Lucy Gwynne-Evans resisted the temptation of going too over the top with this non-speaking role and the result was fantastic. She simply was Woodstock and the scene where she portrays Snoopy's "thawts", as he writes his great American novel, had the preview audience in hysterics. My other favourite was Linus, played by Richard Beaumont. He did a marvellous job portraying the bright, but blanket-dependent Linus, who spent the evening dragging his blankie and sucking his thumb. He was truly child-like, and if I didn't know better I'd swear he was the real thing! While those two performances stood out, characterisation was good across the board. Peter St James brought a lovely, ironic wit to his portrayal of Snoopy (a reprisal of the role he played in 'You're a Good Man, Charlie Brown') and is wonderfully over the top in his lament for puppy-hood at the Daisy Hill puppy farm.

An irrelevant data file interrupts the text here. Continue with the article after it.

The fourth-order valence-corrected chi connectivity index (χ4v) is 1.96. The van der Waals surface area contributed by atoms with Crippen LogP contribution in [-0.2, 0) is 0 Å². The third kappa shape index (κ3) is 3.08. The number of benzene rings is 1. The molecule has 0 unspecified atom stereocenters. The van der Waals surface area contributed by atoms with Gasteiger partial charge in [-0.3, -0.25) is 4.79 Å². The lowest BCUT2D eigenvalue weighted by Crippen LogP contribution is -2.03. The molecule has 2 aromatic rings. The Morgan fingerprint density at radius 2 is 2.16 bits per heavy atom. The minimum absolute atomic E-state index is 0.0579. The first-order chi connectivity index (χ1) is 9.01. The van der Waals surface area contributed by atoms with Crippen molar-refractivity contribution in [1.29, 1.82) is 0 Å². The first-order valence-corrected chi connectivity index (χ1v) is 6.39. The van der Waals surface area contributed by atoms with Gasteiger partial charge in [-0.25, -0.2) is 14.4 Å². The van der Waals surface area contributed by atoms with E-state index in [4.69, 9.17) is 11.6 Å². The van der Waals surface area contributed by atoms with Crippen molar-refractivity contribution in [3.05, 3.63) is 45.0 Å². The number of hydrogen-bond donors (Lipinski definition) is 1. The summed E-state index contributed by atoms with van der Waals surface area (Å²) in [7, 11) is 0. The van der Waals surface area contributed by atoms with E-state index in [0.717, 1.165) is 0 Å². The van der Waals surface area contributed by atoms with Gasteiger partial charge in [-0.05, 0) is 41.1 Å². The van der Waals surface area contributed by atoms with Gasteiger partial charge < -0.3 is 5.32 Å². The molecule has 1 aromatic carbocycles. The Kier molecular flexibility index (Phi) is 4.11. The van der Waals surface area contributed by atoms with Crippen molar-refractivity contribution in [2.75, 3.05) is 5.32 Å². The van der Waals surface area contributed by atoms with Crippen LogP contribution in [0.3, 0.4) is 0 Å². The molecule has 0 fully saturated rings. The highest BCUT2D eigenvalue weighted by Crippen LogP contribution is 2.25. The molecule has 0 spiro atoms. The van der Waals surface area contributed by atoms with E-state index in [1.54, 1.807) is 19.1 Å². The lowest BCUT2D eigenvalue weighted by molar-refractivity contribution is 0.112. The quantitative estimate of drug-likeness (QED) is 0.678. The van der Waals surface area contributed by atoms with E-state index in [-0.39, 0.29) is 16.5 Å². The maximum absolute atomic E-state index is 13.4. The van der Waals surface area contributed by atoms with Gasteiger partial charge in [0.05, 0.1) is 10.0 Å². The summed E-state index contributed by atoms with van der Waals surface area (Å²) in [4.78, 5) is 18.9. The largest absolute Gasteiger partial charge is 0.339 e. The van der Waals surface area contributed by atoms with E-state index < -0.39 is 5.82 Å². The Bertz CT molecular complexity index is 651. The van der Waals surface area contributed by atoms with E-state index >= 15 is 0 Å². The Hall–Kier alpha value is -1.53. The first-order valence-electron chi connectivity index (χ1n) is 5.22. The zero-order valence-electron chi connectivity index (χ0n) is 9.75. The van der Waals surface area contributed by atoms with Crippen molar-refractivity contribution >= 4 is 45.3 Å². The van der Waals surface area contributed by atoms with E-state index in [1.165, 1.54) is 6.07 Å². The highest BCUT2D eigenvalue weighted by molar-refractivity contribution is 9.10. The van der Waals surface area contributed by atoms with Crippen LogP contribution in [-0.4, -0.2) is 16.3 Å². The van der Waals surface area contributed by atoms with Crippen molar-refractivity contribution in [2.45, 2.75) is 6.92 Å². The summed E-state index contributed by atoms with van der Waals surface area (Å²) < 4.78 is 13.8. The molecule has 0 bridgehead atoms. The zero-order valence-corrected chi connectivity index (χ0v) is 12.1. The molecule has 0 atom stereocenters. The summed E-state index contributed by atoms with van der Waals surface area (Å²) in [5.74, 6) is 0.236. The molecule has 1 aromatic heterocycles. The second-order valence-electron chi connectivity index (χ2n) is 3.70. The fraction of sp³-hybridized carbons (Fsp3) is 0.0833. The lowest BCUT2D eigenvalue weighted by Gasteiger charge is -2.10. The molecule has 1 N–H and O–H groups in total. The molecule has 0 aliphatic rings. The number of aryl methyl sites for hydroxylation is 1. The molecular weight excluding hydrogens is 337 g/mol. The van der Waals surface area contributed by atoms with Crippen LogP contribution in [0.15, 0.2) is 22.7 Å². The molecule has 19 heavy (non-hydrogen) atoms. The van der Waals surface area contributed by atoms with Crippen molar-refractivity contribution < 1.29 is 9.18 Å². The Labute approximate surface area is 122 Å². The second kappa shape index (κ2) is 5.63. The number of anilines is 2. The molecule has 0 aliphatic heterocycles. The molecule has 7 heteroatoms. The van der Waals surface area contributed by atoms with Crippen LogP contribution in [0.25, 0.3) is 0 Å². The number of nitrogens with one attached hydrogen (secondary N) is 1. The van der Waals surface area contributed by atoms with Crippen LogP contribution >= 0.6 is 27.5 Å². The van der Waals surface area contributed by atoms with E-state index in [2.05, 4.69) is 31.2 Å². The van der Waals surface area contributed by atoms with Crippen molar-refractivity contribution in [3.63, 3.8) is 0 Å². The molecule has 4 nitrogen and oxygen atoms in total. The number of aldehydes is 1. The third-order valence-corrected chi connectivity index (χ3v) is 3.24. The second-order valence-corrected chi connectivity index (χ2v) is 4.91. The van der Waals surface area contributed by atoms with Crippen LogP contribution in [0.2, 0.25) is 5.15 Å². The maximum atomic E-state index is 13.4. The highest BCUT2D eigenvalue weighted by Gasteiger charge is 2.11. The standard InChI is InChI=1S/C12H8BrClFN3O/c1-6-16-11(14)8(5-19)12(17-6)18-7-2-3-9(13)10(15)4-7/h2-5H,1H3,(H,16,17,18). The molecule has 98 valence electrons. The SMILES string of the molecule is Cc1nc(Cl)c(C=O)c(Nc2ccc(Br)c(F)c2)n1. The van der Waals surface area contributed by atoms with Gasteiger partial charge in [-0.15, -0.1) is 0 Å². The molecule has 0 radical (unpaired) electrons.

John Holland was a great Charlie Brown, bringing to life the boy's inability to succeed, notably in a scene where the cast look for pictures in the cloud[s] - everyone has their say, except Charlie, who can't get a word in. Jean Warner gave a good portrayal of the over-bearing and pompous Lucy; Anna Rufey's Peppermint Patty was suitably ditsy and direct; and in her first role away from the director's chair, Lynn Beaumont enjoyed success as Charlie Brown's little sister Sally. BLAG have once again produced a super piece of musical theatre, which will entertain children of all ages. But it seems a pity that their work cannot be staged properly. The Chess Suite is not a bad venue, but I would love to see the actors on a raised stage and with more room to display their talents.